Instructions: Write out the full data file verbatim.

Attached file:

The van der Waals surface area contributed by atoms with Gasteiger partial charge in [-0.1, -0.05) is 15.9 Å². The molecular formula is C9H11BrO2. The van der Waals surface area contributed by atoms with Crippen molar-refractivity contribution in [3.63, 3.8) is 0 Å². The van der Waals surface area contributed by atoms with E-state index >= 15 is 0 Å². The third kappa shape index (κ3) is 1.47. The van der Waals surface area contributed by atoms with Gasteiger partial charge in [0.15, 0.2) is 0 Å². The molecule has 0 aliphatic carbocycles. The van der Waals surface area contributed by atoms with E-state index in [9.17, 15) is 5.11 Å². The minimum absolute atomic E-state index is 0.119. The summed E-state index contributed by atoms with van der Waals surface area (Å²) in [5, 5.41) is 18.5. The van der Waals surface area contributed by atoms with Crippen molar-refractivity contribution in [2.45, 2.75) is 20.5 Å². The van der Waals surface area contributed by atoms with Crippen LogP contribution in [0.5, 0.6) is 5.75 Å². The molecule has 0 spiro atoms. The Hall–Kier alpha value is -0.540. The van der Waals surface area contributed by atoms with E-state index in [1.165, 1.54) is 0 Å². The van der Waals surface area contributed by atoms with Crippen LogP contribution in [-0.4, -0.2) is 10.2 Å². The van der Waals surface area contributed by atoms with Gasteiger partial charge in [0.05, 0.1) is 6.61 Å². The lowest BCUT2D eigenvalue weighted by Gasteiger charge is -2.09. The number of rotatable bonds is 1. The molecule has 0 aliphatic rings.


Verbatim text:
The van der Waals surface area contributed by atoms with Gasteiger partial charge in [-0.1, -0.05) is 15.9 Å². The molecular formula is C9H11BrO2. The van der Waals surface area contributed by atoms with Crippen molar-refractivity contribution in [3.63, 3.8) is 0 Å². The van der Waals surface area contributed by atoms with E-state index >= 15 is 0 Å². The third kappa shape index (κ3) is 1.47. The van der Waals surface area contributed by atoms with Gasteiger partial charge in [0.15, 0.2) is 0 Å². The molecule has 0 aliphatic carbocycles. The van der Waals surface area contributed by atoms with E-state index in [9.17, 15) is 5.11 Å². The minimum absolute atomic E-state index is 0.119. The summed E-state index contributed by atoms with van der Waals surface area (Å²) in [5, 5.41) is 18.5. The van der Waals surface area contributed by atoms with Crippen molar-refractivity contribution in [2.45, 2.75) is 20.5 Å². The van der Waals surface area contributed by atoms with Crippen LogP contribution in [0.5, 0.6) is 5.75 Å². The molecule has 0 spiro atoms. The Hall–Kier alpha value is -0.540. The van der Waals surface area contributed by atoms with E-state index in [1.165, 1.54) is 0 Å². The van der Waals surface area contributed by atoms with Crippen LogP contribution in [-0.4, -0.2) is 10.2 Å². The van der Waals surface area contributed by atoms with Gasteiger partial charge in [0.05, 0.1) is 6.61 Å². The lowest BCUT2D eigenvalue weighted by Gasteiger charge is -2.09. The number of rotatable bonds is 1. The molecule has 0 aliphatic rings.